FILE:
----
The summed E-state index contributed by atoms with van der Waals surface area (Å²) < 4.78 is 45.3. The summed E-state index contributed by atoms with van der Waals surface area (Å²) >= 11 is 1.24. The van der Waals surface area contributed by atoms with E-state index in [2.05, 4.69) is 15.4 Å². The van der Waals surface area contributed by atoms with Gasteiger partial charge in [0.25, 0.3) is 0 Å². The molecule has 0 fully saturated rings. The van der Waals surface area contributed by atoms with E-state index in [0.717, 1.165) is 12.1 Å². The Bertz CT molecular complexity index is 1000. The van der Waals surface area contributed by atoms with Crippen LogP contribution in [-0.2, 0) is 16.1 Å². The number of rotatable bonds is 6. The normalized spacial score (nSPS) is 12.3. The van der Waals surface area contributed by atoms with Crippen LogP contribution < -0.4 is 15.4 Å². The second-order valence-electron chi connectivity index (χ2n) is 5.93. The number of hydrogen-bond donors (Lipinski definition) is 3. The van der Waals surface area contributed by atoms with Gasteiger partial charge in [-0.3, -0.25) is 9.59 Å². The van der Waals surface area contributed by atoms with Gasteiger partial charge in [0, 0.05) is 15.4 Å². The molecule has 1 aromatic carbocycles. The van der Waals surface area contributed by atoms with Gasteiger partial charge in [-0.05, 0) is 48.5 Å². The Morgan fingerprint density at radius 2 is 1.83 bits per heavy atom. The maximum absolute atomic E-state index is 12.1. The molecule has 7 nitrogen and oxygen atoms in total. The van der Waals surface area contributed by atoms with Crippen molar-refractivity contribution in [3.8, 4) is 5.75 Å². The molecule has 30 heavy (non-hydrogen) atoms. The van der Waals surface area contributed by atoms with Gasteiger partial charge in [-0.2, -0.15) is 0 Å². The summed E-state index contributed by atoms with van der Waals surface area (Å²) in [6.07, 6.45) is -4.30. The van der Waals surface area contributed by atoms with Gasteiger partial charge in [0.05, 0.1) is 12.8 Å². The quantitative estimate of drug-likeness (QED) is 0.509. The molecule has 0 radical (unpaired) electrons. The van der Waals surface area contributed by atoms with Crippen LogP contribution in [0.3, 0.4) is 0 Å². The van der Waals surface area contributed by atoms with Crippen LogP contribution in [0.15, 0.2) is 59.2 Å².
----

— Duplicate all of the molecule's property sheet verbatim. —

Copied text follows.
The summed E-state index contributed by atoms with van der Waals surface area (Å²) < 4.78 is 45.3. The summed E-state index contributed by atoms with van der Waals surface area (Å²) >= 11 is 1.24. The van der Waals surface area contributed by atoms with E-state index in [2.05, 4.69) is 15.4 Å². The van der Waals surface area contributed by atoms with Gasteiger partial charge in [0.25, 0.3) is 0 Å². The molecule has 0 fully saturated rings. The van der Waals surface area contributed by atoms with E-state index in [0.717, 1.165) is 12.1 Å². The Bertz CT molecular complexity index is 1000. The van der Waals surface area contributed by atoms with Crippen LogP contribution in [-0.2, 0) is 16.1 Å². The number of rotatable bonds is 6. The normalized spacial score (nSPS) is 12.3. The van der Waals surface area contributed by atoms with Crippen LogP contribution < -0.4 is 15.4 Å². The second-order valence-electron chi connectivity index (χ2n) is 5.93. The number of hydrogen-bond donors (Lipinski definition) is 3. The van der Waals surface area contributed by atoms with Gasteiger partial charge in [-0.3, -0.25) is 9.59 Å². The van der Waals surface area contributed by atoms with Gasteiger partial charge in [0, 0.05) is 15.4 Å². The molecule has 1 aromatic carbocycles. The van der Waals surface area contributed by atoms with Gasteiger partial charge in [-0.05, 0) is 48.5 Å². The Morgan fingerprint density at radius 2 is 1.83 bits per heavy atom. The maximum absolute atomic E-state index is 12.1. The molecule has 7 nitrogen and oxygen atoms in total. The van der Waals surface area contributed by atoms with Crippen molar-refractivity contribution in [3.8, 4) is 5.75 Å². The molecule has 30 heavy (non-hydrogen) atoms. The van der Waals surface area contributed by atoms with Gasteiger partial charge in [-0.2, -0.15) is 0 Å². The summed E-state index contributed by atoms with van der Waals surface area (Å²) in [6.07, 6.45) is -4.30. The van der Waals surface area contributed by atoms with Gasteiger partial charge in [0.05, 0.1) is 12.8 Å². The quantitative estimate of drug-likeness (QED) is 0.509. The molecule has 0 radical (unpaired) electrons. The van der Waals surface area contributed by atoms with Crippen LogP contribution in [0.3, 0.4) is 0 Å². The van der Waals surface area contributed by atoms with Crippen LogP contribution in [0.15, 0.2) is 59.2 Å².